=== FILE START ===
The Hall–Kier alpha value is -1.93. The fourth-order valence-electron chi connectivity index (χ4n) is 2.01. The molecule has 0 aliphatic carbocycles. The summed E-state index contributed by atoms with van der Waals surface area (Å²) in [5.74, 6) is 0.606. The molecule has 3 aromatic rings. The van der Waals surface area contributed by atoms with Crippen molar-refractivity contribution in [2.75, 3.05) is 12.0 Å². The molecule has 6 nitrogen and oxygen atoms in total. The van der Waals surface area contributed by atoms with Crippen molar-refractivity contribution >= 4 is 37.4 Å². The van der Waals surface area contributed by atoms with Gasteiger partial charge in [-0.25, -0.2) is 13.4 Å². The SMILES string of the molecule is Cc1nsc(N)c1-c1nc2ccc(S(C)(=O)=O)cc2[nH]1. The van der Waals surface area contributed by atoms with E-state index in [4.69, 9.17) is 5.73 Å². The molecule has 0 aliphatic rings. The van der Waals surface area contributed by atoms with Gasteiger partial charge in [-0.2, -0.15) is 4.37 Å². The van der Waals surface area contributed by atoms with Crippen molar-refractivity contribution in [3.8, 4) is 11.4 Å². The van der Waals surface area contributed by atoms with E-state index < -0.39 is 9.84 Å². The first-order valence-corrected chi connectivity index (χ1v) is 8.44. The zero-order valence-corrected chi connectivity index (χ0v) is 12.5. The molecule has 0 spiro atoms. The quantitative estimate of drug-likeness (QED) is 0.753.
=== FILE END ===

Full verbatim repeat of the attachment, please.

The Hall–Kier alpha value is -1.93. The fourth-order valence-electron chi connectivity index (χ4n) is 2.01. The molecule has 0 aliphatic carbocycles. The summed E-state index contributed by atoms with van der Waals surface area (Å²) in [5.74, 6) is 0.606. The molecule has 3 aromatic rings. The van der Waals surface area contributed by atoms with Crippen molar-refractivity contribution in [2.75, 3.05) is 12.0 Å². The molecule has 6 nitrogen and oxygen atoms in total. The van der Waals surface area contributed by atoms with Crippen molar-refractivity contribution >= 4 is 37.4 Å². The van der Waals surface area contributed by atoms with Gasteiger partial charge in [-0.25, -0.2) is 13.4 Å². The SMILES string of the molecule is Cc1nsc(N)c1-c1nc2ccc(S(C)(=O)=O)cc2[nH]1. The van der Waals surface area contributed by atoms with E-state index in [4.69, 9.17) is 5.73 Å². The molecule has 0 aliphatic rings. The van der Waals surface area contributed by atoms with Gasteiger partial charge in [-0.2, -0.15) is 4.37 Å². The van der Waals surface area contributed by atoms with Crippen molar-refractivity contribution in [3.8, 4) is 11.4 Å². The van der Waals surface area contributed by atoms with E-state index < -0.39 is 9.84 Å². The first-order valence-corrected chi connectivity index (χ1v) is 8.44. The zero-order valence-corrected chi connectivity index (χ0v) is 12.5. The molecule has 0 spiro atoms. The quantitative estimate of drug-likeness (QED) is 0.753.